The problem is I only work with the MANUALLY CONTROLLED setting on. However, it doesn't do the trick. What I don't understand is why Speedfan doesn't show any constant behaviour. It has only happened just a few times so far that Speedfan did everything as expected. By the way, I noticed I had to restart Speedfan several times in a row to achieve that. But let's get back to your question: the issue itself appears both after resuming AND under normal circumstances which I do not comprehend.
Can you see any reason why this happens?
|In its endless fight against usability, manageability and information sharing, Asus does all sort of things. To me it looks like it is hacking its own computers. The AD7463 can change fan speeds without any external intervention. If you properly configured SpeedFan (make sure you properly understood how several temperatures can act on a single fan speed) and you observe what you report, most likely there are two "agents" controlling the fan. There is little that can be done here. If you send me a report using the ACPI TABLES available in the BETA AREA and then send me a short reminder to identify it (don't put it as an attachment) I will try to check it.|
I absolutely agree on the fact that ASUS virtually deserves to be punished for its bad service. Nevertheless, it is more important to me to try to find a solution or at least some sort of a workaround to circumvent the hacking of their own computers as you called it.
By the way, I do understand how several temperatures may affect the overall progress. That is why I just use only one single temperature source which is the standard CPU indicator in my case. The CPU fan speed is automatically controlled and varied in the range of 5 to 65 per cent. This span turned out to be the optimum for my hardware.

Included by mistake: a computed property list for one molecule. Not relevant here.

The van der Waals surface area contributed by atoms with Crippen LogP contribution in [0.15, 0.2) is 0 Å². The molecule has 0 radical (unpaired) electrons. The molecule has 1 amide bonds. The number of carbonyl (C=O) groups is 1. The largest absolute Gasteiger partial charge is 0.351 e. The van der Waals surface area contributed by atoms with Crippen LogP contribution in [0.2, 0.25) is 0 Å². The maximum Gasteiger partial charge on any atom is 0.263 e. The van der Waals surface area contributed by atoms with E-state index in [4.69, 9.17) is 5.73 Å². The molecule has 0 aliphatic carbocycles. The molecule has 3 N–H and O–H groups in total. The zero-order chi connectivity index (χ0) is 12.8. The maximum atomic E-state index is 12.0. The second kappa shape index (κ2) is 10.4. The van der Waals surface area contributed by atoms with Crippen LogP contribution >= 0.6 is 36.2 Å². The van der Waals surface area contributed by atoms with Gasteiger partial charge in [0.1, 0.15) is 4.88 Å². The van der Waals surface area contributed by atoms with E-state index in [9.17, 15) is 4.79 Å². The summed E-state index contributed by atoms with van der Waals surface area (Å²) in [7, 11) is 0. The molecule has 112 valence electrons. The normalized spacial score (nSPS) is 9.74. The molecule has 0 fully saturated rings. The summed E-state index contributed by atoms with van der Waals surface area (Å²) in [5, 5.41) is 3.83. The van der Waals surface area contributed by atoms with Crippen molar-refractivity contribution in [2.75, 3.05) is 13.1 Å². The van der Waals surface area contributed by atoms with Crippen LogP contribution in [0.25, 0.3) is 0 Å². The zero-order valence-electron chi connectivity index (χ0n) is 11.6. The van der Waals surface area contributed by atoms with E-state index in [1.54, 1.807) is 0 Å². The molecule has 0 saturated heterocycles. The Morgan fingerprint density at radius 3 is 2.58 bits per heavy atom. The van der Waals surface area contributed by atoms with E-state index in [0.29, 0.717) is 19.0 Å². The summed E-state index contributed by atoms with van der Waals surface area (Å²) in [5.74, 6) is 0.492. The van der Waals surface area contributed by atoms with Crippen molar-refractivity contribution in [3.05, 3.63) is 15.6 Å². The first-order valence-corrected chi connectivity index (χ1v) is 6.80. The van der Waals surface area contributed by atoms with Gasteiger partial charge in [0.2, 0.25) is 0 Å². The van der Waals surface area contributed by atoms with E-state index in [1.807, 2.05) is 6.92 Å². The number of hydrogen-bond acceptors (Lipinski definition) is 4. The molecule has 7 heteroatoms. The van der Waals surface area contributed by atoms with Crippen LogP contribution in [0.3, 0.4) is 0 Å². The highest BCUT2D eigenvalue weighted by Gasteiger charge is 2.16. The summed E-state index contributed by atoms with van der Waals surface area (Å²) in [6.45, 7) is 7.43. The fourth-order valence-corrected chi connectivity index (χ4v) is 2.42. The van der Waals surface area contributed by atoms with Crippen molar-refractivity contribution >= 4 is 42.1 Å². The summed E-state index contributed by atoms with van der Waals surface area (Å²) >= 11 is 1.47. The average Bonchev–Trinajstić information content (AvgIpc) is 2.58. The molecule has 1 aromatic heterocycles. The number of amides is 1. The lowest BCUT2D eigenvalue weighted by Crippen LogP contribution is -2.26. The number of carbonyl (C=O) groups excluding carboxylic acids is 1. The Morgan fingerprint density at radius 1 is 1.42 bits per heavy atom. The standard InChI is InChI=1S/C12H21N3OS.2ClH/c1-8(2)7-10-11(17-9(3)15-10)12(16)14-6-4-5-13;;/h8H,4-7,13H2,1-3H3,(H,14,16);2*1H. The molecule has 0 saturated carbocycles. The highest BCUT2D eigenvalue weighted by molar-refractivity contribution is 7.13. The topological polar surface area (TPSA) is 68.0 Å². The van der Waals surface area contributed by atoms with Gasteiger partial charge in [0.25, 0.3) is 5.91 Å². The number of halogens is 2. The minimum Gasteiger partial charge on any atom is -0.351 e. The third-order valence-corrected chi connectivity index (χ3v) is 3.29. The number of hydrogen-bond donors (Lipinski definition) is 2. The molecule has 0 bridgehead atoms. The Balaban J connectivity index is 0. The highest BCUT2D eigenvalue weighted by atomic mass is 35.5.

However, the requested report has been set up and sent to you. I really hope you can do the best of it. Let me say I greatly appreciate your work and therefore I would like to thank you for all your efforts!
|It looks like that ACPI is changing fan speeds on your computer. Unfortunately, it is not relying on built-in capabilities from your hardware monitoring chip. This means that, yes, you have two agents trying to control fan speeds. Unless you manage to disable one of them (guess which one? :-)), I think there is little that can be done on the safe side.|
Hmm. I've been experimenting with the ACPI under XP ever since you told me about it. What I basically found out is the fact that you must not try to disable the main ACPI driver. Otherwise you'd have to face the same consequences I had to suffer: the system ends up failing to start properly and all you can see then is a lot of nice blue screens. Lucky me, I had made a backup prior to playing around with my OS.
Another problem is the fact that Windows reports several additional ACPI drivers which are responsible for different parts of the computer such as the notebook lid, the standby button and so on. I managed to fool the system by installing nonsense drivers (e.g. IBM Dummy Device) instead. Unfortunately, this approach didn't do the trick. From what I can tell it's not enough to circumvent these sub-drivers since they all rely on the main ACPI system driver. However, the latter one is as stubborn as a mule and I therefore failed to deactivate it safely.